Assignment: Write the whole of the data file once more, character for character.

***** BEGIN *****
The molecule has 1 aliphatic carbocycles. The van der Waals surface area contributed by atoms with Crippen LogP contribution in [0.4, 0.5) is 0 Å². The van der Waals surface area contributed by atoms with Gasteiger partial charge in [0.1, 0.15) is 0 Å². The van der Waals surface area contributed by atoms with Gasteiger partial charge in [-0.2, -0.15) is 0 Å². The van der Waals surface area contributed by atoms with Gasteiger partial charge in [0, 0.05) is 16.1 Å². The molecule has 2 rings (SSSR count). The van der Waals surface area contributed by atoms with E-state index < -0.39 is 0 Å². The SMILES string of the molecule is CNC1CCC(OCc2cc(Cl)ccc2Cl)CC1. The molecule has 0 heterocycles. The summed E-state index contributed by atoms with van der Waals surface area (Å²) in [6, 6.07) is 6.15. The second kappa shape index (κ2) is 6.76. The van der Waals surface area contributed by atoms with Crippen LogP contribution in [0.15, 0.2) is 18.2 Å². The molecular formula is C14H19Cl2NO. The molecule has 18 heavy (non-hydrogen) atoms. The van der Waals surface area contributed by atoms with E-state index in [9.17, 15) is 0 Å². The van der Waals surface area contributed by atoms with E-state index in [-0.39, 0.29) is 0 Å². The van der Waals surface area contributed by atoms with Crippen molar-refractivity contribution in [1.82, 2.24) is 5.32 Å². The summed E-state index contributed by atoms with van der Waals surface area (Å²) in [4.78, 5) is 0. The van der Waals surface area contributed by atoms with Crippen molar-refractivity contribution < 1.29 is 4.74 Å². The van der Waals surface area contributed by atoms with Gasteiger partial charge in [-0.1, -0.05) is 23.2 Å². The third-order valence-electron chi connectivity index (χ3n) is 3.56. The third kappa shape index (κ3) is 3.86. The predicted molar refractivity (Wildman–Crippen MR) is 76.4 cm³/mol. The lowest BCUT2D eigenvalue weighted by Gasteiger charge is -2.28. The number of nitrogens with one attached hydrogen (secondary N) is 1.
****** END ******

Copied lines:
The molecule has 1 aliphatic carbocycles. The van der Waals surface area contributed by atoms with Crippen LogP contribution in [0.4, 0.5) is 0 Å². The van der Waals surface area contributed by atoms with Gasteiger partial charge in [0.1, 0.15) is 0 Å². The van der Waals surface area contributed by atoms with Gasteiger partial charge in [-0.2, -0.15) is 0 Å². The van der Waals surface area contributed by atoms with Gasteiger partial charge in [0, 0.05) is 16.1 Å². The molecule has 2 rings (SSSR count). The van der Waals surface area contributed by atoms with E-state index < -0.39 is 0 Å². The SMILES string of the molecule is CNC1CCC(OCc2cc(Cl)ccc2Cl)CC1. The molecule has 0 heterocycles. The summed E-state index contributed by atoms with van der Waals surface area (Å²) in [6, 6.07) is 6.15. The second kappa shape index (κ2) is 6.76. The van der Waals surface area contributed by atoms with Crippen LogP contribution in [0.15, 0.2) is 18.2 Å². The molecular formula is C14H19Cl2NO. The molecule has 18 heavy (non-hydrogen) atoms. The van der Waals surface area contributed by atoms with E-state index in [9.17, 15) is 0 Å². The van der Waals surface area contributed by atoms with E-state index in [-0.39, 0.29) is 0 Å². The van der Waals surface area contributed by atoms with Crippen molar-refractivity contribution in [1.82, 2.24) is 5.32 Å². The summed E-state index contributed by atoms with van der Waals surface area (Å²) in [4.78, 5) is 0. The van der Waals surface area contributed by atoms with Crippen molar-refractivity contribution < 1.29 is 4.74 Å². The van der Waals surface area contributed by atoms with Gasteiger partial charge in [-0.1, -0.05) is 23.2 Å². The third-order valence-electron chi connectivity index (χ3n) is 3.56. The third kappa shape index (κ3) is 3.86. The predicted molar refractivity (Wildman–Crippen MR) is 76.4 cm³/mol. The lowest BCUT2D eigenvalue weighted by Gasteiger charge is -2.28. The number of nitrogens with one attached hydrogen (secondary N) is 1.